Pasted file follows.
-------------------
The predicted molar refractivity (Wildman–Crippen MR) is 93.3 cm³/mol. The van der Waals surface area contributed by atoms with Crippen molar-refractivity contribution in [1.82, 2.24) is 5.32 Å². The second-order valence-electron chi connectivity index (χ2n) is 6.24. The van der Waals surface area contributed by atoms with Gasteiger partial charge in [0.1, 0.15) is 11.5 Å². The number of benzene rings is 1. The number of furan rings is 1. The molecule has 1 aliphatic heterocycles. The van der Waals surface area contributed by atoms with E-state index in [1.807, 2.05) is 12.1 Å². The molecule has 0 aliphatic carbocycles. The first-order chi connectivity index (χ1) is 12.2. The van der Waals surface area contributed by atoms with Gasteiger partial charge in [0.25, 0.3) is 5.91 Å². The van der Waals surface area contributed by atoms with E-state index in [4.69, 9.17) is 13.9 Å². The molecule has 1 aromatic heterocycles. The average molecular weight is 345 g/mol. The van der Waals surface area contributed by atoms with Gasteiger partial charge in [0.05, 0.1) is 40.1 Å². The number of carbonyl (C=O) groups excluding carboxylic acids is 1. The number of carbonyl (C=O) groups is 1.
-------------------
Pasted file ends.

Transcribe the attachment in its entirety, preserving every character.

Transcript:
The predicted molar refractivity (Wildman–Crippen MR) is 93.3 cm³/mol. The van der Waals surface area contributed by atoms with Crippen molar-refractivity contribution in [1.82, 2.24) is 5.32 Å². The second-order valence-electron chi connectivity index (χ2n) is 6.24. The van der Waals surface area contributed by atoms with Gasteiger partial charge in [0.1, 0.15) is 11.5 Å². The number of benzene rings is 1. The number of furan rings is 1. The molecule has 1 aliphatic heterocycles. The van der Waals surface area contributed by atoms with E-state index in [1.807, 2.05) is 12.1 Å². The molecule has 0 aliphatic carbocycles. The first-order chi connectivity index (χ1) is 12.2. The van der Waals surface area contributed by atoms with Gasteiger partial charge in [0.25, 0.3) is 5.91 Å². The van der Waals surface area contributed by atoms with E-state index in [4.69, 9.17) is 13.9 Å². The molecule has 1 aromatic heterocycles. The average molecular weight is 345 g/mol. The van der Waals surface area contributed by atoms with Gasteiger partial charge in [0.05, 0.1) is 40.1 Å². The number of carbonyl (C=O) groups excluding carboxylic acids is 1. The number of carbonyl (C=O) groups is 1.